Inflation in Canada
Canada - Inflation
Inflation eases in October
Seasonally-adjusted consumer prices rose 0.2% in October, in line with September’s 0.2% print. According to Statistics Canada, October’s rise was primarily due to higher transport prices, which were driven by an increase in gasoline prices—although their rise slowed considerably from a month earlier. Moreover, shelter prices also recorded a sizeable increase, while food prices declined in the month.
Inflation was 1.4% in October, down from 1.6% in September and still within the Bank of Canada’s target range of 2.0% plus/minus 1.0 percentage point. Meanwhile, annual average inflation was stable at 1.5% for a ninth consecutive month in October. Core inflation, which excludes volatile items including gasoline and fresh food, ticked up from 0.8% to 0.9%.
The Bank of Canada expects inflation to average 1.7% in 2018 and 2.1% in 2019. FocusEconomics Consensus Forecast panelists foresee inflation averaging 1.9% in 2018, which is unchanged from last month’s forecast. For 2019, our panelists expect inflation to average 2.0%.
Canada - Inflation Data
|Inflation Rate (CPI, annual variation in %)||1.5||0.9||1.9||1.1||1.4|
5 years of economic forecasts for more than 30 economic indicators.
Canada Inflation Chart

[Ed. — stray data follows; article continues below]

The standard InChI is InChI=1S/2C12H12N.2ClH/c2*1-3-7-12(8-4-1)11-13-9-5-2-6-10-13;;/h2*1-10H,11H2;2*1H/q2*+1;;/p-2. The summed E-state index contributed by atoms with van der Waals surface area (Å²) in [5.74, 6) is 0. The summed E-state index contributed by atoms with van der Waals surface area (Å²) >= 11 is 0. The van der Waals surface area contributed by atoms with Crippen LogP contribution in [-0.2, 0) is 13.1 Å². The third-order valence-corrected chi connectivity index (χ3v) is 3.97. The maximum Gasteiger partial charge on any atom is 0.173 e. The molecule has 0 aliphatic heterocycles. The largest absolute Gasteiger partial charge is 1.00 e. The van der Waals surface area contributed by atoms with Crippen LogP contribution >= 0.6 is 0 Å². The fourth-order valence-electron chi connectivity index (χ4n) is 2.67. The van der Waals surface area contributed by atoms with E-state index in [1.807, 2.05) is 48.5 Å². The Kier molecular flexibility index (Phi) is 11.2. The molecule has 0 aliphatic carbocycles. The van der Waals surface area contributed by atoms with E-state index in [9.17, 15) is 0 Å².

Source: Statistics Canada.
|Bond Yield||1.97||1.00 %||Oct 18|
|Exchange Rate||1.28||0.15 %||Nov 17|
|Stock Market||15,999||0.23 %||Nov 17|
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November 17, 2017
Seasonally-adjusted consumer prices rose 0.2% in October, in line with September’s 0.2% print.
November 15, 2017
House prices continued walking back this year’s significant gains in October.
Canada: Trend in housing starts ticks back up in October as Vancouver groundbreaking strikes one-year high
November 8, 2017
Seasonally-adjusted annualized housing starts registered 222,800 units in October, according to the Canada Mortgage and Housing Corporation (CMHC).
November 6, 2017
In October, the manufacturing sector appeared to gain further momentum after initially heating up in September.
October 31, 2017
For the first time in ten months, GDP contracted in August, bringing an unexpected end to Canada’s most recent growth spurt.